Alternative applications and after fruiting indoors
Sawdust Spawn: Instead of fruiting indoors, your Lion’s Mane mushroom kit can be used as spawn to inoculate hardwood logs. While indoor growing is an “instant gratification” experience, log growing is a “long term investment”, it will take a year or two to get mushrooms but your logs will produce mushrooms for many years.
Materials: High speed drill, 3/8” drill bit, wax, small brush for applying wax, hot plate or other means to melt the wax, 10+ hardwood logs 4-8” diameter (up to 12” ok), up to 4 feet long. Logs should be relatively fresh with intact bark and no signs of decay.
Drill holes 2 inches deep in rows along the length of the log. Space holes 3-4 inches apart within rows. Space rows 4-6 inches apart. Drill the first hole no closer than 1 inch from the end of the log. Aim for a triangular or diamond spacing between rows to maximize distribution of the spawn throughout the log. Drill your holes at the time of inoculation; if you drill them in advance you are inviting other fungi and contaminants into the log.
With clean hands pack the spawn into each hole. Carefully heat wax in a double boiler on a hot plate (ideal) or burner (please be careful!) or in a crock pot. Coat each inoculation site with hot wax, sealing the spawn in the hole.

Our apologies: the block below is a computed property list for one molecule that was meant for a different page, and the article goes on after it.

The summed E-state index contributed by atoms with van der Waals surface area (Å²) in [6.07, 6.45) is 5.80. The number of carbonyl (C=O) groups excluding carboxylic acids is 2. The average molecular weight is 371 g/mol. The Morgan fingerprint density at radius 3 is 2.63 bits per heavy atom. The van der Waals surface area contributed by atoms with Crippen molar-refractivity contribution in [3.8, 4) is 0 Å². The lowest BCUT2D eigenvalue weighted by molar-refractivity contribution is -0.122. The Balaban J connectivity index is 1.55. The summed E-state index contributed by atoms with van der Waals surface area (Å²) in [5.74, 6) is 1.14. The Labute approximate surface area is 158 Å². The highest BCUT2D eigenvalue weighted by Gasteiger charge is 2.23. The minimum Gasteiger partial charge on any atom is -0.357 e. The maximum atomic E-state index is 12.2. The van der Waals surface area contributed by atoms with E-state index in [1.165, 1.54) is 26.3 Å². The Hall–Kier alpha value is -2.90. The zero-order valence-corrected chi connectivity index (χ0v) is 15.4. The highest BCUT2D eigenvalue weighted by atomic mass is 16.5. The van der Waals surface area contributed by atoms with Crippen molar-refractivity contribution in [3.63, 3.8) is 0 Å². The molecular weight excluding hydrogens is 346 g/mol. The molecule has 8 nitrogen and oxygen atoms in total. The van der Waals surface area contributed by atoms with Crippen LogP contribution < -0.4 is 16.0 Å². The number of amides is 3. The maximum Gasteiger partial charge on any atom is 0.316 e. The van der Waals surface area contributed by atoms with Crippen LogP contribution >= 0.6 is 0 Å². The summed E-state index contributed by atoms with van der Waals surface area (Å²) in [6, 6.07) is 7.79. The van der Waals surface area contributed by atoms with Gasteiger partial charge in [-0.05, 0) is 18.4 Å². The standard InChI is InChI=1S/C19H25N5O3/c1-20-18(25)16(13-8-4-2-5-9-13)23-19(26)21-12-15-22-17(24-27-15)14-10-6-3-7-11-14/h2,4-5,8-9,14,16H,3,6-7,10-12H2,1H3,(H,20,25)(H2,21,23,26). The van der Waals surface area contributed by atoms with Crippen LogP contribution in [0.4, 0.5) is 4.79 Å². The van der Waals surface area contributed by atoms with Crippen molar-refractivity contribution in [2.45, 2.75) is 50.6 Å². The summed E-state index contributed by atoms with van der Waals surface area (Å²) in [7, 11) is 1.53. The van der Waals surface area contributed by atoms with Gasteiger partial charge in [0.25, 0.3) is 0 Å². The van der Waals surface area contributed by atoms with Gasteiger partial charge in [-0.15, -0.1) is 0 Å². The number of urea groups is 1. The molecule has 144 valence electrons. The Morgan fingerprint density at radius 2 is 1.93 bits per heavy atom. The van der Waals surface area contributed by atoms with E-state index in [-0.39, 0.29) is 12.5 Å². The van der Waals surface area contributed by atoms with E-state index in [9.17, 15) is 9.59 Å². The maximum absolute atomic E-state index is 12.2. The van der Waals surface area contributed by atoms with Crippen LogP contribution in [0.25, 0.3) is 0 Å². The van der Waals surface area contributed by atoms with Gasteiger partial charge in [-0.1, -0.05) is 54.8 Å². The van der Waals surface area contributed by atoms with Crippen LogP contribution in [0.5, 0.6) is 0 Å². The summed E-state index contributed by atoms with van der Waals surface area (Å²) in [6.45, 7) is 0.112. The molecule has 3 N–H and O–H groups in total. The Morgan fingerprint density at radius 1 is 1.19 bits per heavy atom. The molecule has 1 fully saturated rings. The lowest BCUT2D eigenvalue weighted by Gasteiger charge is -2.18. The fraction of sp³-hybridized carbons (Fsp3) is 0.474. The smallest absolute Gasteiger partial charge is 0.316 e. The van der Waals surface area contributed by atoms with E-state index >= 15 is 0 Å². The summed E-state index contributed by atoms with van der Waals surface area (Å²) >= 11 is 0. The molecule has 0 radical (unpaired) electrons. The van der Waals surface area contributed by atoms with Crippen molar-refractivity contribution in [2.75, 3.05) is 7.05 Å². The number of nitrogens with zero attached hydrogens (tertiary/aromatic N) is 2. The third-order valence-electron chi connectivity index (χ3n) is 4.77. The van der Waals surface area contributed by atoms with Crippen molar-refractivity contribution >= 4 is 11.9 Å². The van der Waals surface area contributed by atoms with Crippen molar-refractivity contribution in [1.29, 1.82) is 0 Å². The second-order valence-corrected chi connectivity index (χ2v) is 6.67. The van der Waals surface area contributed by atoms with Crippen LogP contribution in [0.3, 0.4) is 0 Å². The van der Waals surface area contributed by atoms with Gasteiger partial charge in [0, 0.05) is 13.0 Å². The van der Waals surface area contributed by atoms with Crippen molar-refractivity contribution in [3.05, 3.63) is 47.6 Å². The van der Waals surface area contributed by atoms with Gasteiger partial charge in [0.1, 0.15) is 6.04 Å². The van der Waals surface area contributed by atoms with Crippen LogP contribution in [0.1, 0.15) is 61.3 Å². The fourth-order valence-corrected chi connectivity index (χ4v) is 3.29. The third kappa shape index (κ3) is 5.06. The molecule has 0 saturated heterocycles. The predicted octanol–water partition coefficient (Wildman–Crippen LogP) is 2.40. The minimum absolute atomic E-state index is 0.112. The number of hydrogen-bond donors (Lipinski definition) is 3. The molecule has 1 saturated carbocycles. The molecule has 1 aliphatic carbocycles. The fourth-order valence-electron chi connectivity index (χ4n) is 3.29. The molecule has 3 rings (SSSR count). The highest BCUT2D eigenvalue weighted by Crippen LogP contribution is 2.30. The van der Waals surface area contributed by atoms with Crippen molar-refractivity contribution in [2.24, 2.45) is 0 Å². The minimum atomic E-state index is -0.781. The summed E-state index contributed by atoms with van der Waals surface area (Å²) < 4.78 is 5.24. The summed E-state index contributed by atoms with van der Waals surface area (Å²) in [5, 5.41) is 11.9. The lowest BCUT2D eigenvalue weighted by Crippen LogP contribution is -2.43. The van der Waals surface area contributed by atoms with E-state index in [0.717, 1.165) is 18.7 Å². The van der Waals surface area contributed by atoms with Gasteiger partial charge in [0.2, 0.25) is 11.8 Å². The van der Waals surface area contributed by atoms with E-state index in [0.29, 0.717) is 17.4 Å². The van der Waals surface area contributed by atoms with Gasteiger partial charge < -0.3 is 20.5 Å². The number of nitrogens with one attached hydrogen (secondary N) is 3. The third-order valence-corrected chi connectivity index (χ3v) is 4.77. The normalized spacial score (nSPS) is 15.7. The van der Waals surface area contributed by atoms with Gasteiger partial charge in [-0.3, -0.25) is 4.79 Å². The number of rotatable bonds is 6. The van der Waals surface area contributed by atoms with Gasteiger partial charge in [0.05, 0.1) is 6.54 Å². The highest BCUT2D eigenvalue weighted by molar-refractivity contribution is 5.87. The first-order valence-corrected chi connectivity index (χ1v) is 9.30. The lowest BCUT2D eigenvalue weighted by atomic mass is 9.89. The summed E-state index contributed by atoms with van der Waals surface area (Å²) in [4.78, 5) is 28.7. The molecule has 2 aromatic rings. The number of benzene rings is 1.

The ideal growing environment for your Lion’s Mane logs is a shaded moist area. However, it is helpful to place them in a convenient location for watering and regular observation. To prevent the encroachment of competitor fungi on your logs, avoid contact with the soil; they can be stacked Lincoln log style on pallets, lumber, or rocks. It is important not to let your logs dry out, especially in the first year of incubation. In the case of a dry spell, water with a hose or sprinkler at least once a week.
It can take one to two years before you harvest your first crop of mushrooms. First, the
mycelium must grow through the log and accumulate sufficient nutrients to support a
crop of mushrooms. Under ideal conditions, sometimes you may harvest some
mushrooms in less than a year, just don’t be disappointed if it takes a while.